A Canadian Christmas Tradition: Tourtière Recipe

It’s Saturday, but we’re not talking sweets today – if you need a sweet fix, check out the recent Chocolate Pomegranate Bark or less recent Forget Me Cookies - both are close to my sweet-loving heart :)

Today’s savoury recipe is a part of the Canadian Food Experience Project, a movement spearheaded by the most charming Valerie, aka A Canadian Foodie.  As we (participants) share our collective stories through our regional food experiences, we hope to bring global clarity to our Canadian culinary identity – maybe it won’t ever be as iconic and delineated as we view Mexican or Thai or Indian food, but it’s bound to be delicious, especially when there’s meat pie involved.

Tourtiere: traditional French Canadian meat pie that we've adopted as our own :) | www.hiddenponies.com

Tourtière is my family’s traditional Christmas Eve meal.  It is also a traditional French Canadian Christmas Eve dinner.  Let me clarify:  I am not French Canadian.  Like many Canadians, I have immigrant roots, in my case equal parts Dutch and British.  However, my Mom loved the idea of this French Canadian tradition and adopted it for our family, a tradition I’m trying to carry on now that I have a family of my own.  It’s not always easy because a) I have to remember, and b) I have to start at least a day early so the filling mixture has time for the flavours to blend.

When she was here last year, I let her carry on the tradition in my home – how generous of me, right? ;)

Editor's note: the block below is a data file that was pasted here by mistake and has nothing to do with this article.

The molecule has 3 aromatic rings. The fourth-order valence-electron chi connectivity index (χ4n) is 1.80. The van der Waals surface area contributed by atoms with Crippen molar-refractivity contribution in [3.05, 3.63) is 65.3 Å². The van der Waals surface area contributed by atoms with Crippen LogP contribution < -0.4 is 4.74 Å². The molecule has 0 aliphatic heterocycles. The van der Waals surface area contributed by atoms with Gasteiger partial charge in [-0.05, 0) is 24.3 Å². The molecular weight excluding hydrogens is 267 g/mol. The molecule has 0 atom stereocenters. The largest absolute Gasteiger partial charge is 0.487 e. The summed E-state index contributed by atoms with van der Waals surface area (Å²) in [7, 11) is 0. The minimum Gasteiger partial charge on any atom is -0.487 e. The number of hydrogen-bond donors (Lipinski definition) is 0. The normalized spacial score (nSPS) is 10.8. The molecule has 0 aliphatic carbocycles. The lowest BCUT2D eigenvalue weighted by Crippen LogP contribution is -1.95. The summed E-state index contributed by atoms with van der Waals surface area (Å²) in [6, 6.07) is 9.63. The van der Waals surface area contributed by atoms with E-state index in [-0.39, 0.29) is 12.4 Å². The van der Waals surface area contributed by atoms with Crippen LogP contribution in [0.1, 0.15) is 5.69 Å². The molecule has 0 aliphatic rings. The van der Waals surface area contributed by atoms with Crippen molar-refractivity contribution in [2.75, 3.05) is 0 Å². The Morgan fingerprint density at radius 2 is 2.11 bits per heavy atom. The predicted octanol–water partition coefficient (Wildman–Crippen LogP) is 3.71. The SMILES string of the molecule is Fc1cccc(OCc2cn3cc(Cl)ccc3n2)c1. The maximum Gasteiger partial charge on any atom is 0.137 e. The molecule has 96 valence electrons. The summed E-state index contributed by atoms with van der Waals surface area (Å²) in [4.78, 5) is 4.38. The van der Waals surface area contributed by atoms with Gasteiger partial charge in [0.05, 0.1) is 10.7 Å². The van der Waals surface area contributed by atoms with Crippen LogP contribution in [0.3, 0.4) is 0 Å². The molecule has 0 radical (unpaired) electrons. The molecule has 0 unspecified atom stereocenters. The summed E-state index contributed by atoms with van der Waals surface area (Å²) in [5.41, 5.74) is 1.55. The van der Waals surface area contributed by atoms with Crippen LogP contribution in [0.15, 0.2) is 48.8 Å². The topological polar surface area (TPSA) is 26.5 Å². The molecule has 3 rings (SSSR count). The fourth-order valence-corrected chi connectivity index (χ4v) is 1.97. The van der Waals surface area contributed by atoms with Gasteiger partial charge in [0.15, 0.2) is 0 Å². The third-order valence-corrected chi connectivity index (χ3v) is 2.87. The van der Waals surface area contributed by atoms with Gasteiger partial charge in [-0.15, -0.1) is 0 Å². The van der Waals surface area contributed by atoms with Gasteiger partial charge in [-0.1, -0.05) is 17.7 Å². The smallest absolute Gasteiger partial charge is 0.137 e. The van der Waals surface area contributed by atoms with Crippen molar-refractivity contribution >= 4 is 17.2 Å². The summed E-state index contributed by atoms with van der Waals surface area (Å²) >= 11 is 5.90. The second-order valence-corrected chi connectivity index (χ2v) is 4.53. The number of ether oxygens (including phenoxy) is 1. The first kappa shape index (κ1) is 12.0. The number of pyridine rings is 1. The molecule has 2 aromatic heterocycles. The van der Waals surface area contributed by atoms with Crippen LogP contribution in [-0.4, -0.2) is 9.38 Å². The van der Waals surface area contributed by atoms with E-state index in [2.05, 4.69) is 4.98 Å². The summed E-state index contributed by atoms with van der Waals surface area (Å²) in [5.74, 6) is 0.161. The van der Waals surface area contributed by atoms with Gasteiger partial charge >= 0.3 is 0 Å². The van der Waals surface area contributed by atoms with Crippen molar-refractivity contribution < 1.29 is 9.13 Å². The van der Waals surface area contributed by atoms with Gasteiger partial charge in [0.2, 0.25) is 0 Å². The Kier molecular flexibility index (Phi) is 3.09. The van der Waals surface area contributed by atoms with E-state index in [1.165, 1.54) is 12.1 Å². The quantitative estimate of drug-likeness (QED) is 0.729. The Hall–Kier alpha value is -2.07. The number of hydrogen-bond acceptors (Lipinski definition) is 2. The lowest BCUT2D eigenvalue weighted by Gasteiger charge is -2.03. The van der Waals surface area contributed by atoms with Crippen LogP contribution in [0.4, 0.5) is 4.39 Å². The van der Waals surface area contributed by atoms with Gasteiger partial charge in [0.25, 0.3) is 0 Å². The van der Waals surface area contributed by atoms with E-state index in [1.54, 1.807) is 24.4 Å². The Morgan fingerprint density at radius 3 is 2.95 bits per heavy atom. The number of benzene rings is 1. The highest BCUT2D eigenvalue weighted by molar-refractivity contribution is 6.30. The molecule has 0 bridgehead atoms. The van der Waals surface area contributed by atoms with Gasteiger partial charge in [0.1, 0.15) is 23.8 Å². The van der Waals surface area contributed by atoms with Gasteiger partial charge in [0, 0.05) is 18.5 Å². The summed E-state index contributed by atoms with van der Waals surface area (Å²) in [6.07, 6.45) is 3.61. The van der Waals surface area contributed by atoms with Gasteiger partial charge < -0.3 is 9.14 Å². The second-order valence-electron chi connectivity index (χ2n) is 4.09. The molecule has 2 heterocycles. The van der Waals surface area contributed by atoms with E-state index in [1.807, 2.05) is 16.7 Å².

Tourtiere making

Tourtiere: traditional French Canadian meat pie that we've adopted as our own :) | www.hiddenponies.com

Tourtière is simply a fabulous savoury meat pie.  My husband loves meat pie, and somehow Christmas Eve is the only time of year I make it.  The list of ingredients looks long, but it’s very simple and the flavour is distinctive and well worth any amount of effort.  It’s hearty and meat-packed, with a flaky, buttery pie crust on the top and bottom.  The recipe can easily be multiplied to feed a crowd.  These two pies fed about a dozen of us last year.

Tourtiere making!

The smell of this mixture cooking is the essence of tradition – the distinctive comforting warmth of the smell is pork cooking with mushrooms, thyme, cinnamon, and cloves.  I think it’s the cinnamon and cloves that do it – as soon as I smell this mixture it takes me back to many a Christmas Eve tourtière in my past.

While the smell and flavour are unique and, for me, full of reminiscence and associations, they aren’t difficult to love.  The flavours are ultimately simple and comforting, and you probably have most of the ingredients on hand often.  This is perfect in my favourite basic sour cream pie crust, or you can buy crusts to make it even easier.  The filling mixture can be made up to 3 days in advance, as can the pie crust dough, which makes it really convenient for a busy week when you want to have an easy prep dinner on Christmas Eve – it’s just that matter of remembering, which is why I’ve written the recipe prep time as 24 hours.  You’re actually going to spend about an hour of hands-on time on this, but you need to give yourself some time.  If you’re a list maker like me, put it on your list for Dec. 22nd-ish and you’ll be set :)